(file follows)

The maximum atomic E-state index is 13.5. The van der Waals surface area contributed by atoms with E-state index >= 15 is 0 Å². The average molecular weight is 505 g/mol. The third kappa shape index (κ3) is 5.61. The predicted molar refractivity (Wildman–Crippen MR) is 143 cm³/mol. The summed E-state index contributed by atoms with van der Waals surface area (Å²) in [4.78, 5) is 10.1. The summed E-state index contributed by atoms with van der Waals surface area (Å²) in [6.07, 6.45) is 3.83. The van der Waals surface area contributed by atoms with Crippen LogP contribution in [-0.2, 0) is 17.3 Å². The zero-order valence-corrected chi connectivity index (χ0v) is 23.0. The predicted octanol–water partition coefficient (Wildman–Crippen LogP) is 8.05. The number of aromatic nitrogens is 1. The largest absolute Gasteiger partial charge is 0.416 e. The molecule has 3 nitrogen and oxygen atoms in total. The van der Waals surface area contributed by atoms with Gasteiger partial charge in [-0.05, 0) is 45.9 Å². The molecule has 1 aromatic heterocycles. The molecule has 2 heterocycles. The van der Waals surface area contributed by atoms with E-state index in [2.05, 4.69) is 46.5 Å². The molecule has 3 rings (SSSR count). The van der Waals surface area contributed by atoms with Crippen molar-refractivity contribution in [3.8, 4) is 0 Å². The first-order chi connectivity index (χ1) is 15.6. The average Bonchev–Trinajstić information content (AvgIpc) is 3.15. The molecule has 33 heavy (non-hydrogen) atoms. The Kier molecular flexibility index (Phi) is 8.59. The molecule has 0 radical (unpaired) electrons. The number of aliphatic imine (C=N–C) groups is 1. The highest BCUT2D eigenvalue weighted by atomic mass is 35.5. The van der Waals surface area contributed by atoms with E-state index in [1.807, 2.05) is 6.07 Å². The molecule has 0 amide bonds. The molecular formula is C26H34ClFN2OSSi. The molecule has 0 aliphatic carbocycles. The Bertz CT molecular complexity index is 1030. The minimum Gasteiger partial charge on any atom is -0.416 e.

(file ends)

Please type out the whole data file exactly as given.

The maximum atomic E-state index is 13.5. The van der Waals surface area contributed by atoms with E-state index >= 15 is 0 Å². The average molecular weight is 505 g/mol. The third kappa shape index (κ3) is 5.61. The predicted molar refractivity (Wildman–Crippen MR) is 143 cm³/mol. The summed E-state index contributed by atoms with van der Waals surface area (Å²) in [4.78, 5) is 10.1. The summed E-state index contributed by atoms with van der Waals surface area (Å²) in [6.07, 6.45) is 3.83. The van der Waals surface area contributed by atoms with Crippen LogP contribution in [-0.2, 0) is 17.3 Å². The zero-order valence-corrected chi connectivity index (χ0v) is 23.0. The predicted octanol–water partition coefficient (Wildman–Crippen LogP) is 8.05. The number of aromatic nitrogens is 1. The largest absolute Gasteiger partial charge is 0.416 e. The molecule has 3 nitrogen and oxygen atoms in total. The van der Waals surface area contributed by atoms with Gasteiger partial charge in [-0.05, 0) is 45.9 Å². The molecule has 1 aromatic heterocycles. The molecule has 2 heterocycles. The van der Waals surface area contributed by atoms with E-state index in [2.05, 4.69) is 46.5 Å². The molecule has 3 rings (SSSR count). The van der Waals surface area contributed by atoms with Crippen molar-refractivity contribution in [3.8, 4) is 0 Å². The first-order chi connectivity index (χ1) is 15.6. The average Bonchev–Trinajstić information content (AvgIpc) is 3.15. The molecule has 33 heavy (non-hydrogen) atoms. The Kier molecular flexibility index (Phi) is 8.59. The molecule has 0 radical (unpaired) electrons. The number of aliphatic imine (C=N–C) groups is 1. The highest BCUT2D eigenvalue weighted by atomic mass is 35.5. The van der Waals surface area contributed by atoms with E-state index in [1.807, 2.05) is 6.07 Å². The molecule has 0 amide bonds. The molecular formula is C26H34ClFN2OSSi. The molecule has 0 aliphatic carbocycles. The Bertz CT molecular complexity index is 1030. The minimum Gasteiger partial charge on any atom is -0.416 e.